Meticulous observation and aggressive treatment, along with a long-term hospital stay and a multidisciplinary approach, helped a woman with pulmonary arterial hypertension (PAH) have a successful pregnancy and delivery.
The study, “Role of Meticulous Observation: Successful Pregnancy in a 30-Year-Old Woman with Severe Pulmonary Hypertension,” appeared in the journal Tanaffos. It describes the woman, who was 18 weeks pregnant when she arrived at a hospital with breathing difficulties. She had already suffered four miscarriages and two elective premature abortions due to an uncontrolled medical condition.
Despite several recommendations by healthcare professionals, she refused to terminate the pregnancy. Following long discussions, the patient agreed to be treated with Ilomedin (iloprost) — a drug that dilates the blood vessels — and the blood thinner heparin. She took both drugs for three to four days at 20-day intervals. During the last month of her pregnancy, she was kept in the hospital under close observation and was given Ilomedin again during her admission.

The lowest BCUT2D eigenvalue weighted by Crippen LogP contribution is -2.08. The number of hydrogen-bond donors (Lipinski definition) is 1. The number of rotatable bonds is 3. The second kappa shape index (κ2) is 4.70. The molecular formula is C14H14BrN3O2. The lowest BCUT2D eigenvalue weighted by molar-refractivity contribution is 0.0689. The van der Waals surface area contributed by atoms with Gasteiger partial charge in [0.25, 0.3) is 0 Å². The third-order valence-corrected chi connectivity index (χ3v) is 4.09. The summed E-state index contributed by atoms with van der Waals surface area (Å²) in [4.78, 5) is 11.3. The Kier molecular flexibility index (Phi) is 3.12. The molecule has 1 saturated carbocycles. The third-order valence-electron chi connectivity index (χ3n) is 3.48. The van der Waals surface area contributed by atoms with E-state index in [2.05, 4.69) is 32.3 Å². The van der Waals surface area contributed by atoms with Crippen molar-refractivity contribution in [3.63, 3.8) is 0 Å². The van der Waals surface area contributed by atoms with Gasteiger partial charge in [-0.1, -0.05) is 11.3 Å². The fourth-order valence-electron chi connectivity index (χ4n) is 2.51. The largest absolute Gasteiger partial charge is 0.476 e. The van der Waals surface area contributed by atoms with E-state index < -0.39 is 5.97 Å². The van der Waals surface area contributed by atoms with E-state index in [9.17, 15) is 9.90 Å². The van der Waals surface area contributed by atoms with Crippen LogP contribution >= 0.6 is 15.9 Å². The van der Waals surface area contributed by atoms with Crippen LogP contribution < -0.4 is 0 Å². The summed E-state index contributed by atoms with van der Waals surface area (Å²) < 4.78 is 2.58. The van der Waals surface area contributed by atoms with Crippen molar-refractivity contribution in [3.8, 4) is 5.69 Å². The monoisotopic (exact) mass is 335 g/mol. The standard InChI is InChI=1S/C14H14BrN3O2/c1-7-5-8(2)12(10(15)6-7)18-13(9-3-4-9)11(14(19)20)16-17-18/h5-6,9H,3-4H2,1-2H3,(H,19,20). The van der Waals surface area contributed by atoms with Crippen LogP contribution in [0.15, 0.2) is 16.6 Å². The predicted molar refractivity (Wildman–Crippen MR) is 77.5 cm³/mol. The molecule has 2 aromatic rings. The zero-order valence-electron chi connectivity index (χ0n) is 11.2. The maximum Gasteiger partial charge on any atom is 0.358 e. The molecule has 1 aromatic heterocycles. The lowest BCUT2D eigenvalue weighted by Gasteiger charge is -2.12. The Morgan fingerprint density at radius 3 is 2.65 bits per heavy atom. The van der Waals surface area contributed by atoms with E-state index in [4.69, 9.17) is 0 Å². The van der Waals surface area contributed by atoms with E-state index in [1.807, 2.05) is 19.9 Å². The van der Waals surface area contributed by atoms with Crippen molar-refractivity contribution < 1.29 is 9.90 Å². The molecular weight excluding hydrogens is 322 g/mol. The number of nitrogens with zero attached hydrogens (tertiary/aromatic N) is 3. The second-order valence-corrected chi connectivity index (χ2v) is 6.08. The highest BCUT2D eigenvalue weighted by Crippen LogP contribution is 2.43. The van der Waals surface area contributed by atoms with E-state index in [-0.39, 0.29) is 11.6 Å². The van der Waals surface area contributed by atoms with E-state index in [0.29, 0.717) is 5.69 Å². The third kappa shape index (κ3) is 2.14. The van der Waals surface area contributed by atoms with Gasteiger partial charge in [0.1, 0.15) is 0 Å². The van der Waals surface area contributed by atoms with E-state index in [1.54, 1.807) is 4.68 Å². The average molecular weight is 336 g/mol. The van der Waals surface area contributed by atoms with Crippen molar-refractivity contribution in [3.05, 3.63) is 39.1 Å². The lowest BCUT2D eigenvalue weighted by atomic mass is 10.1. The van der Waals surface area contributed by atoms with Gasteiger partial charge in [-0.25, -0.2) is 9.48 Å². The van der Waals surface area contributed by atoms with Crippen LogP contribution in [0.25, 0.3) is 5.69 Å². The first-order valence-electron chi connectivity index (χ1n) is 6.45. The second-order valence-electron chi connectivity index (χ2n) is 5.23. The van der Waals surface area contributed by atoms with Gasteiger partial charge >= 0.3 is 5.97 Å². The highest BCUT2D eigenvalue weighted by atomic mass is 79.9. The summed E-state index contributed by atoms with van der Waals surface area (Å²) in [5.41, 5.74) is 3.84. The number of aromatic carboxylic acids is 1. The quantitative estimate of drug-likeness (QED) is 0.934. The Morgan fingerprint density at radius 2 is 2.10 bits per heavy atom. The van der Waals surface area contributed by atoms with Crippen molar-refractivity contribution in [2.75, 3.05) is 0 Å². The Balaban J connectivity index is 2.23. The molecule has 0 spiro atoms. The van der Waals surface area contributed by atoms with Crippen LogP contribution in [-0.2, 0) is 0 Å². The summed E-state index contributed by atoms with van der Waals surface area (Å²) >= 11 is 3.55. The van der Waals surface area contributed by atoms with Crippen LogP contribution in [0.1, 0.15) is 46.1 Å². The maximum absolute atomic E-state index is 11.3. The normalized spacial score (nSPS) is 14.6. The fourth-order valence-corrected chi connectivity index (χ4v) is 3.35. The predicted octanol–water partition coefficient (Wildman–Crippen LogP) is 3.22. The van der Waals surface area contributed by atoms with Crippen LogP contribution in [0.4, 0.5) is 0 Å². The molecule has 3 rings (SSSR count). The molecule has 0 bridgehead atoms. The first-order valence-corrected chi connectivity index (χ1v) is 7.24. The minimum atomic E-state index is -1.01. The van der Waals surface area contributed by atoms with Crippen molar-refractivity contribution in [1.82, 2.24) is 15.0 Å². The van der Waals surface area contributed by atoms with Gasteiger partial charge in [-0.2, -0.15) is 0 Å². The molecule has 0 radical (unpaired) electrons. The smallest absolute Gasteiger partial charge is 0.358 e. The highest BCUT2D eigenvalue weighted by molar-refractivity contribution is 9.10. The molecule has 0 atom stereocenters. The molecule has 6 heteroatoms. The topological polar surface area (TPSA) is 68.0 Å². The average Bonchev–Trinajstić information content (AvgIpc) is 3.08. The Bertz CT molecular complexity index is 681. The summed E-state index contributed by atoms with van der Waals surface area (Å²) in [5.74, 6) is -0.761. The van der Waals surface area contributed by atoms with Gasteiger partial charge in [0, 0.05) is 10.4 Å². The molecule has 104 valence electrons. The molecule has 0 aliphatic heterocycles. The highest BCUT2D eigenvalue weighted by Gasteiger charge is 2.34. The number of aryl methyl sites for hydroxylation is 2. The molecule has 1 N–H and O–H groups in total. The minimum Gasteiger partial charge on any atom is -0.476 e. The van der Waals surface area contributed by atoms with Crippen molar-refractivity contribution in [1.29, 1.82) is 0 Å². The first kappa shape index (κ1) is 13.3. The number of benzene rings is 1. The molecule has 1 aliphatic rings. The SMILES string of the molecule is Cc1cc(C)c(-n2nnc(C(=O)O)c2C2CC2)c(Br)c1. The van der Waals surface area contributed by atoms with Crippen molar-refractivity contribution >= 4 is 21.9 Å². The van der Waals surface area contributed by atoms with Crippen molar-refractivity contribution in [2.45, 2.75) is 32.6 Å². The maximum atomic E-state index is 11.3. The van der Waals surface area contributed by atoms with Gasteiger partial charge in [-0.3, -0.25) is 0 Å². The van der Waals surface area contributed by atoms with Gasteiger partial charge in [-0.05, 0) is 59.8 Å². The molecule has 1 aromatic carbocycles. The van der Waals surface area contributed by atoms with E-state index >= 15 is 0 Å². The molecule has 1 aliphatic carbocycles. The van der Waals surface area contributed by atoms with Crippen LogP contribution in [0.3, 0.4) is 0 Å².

At week 36 of the pregnancy, the patient underwent a successful caesarian section under general anesthetic. After delivery, she continued Ilomedin for another week, and then switched to Tracleer (bosentan). Doctors replaced heparin with Coumadin (warfarin). Because Tracleer may not be taken during pregnancy or breastfeeding, the woman interrupted breastfeeding while being treated with this drug.
A few days later, the patient was referred back to the hospital with severe breathing difficulties. Doctors took an echocardiography (ECG) and saw that the lower right chamber of her heart was severely enlarged, a typical manifestation of PAH. She again received Ilomedin. Once her condition stabilized, she was discharged with Tracleer.
Previous studies have put the maternal mortality rate among pregnant women with PAH at 30 to 56 percent. Yet the highest risk of death isn’t during delivery, but in the first 10 days after delivery. For that reason, doctors strongly discourage women with PAH from getting pregnant. In fact, both the American College of Cardiology and the American Heart Association recommend terminating such pregnancies.
However, new advanced therapies for treating PAH have emerged, leading to better overall management of the illness. Likewise, a better understanding of diseases affecting the heart and lungs, along with new multidisciplinary approaches, have significantly improved the management of high-risk pregnancies.
“While physicians strongly recommend termination of pregnancy in such patients, some of them might refuse and insist on delivery of the baby,” researchers concluded. “Similar pregnant cases with potential delivery are recommended to be evaluated for effective management of this condition.”
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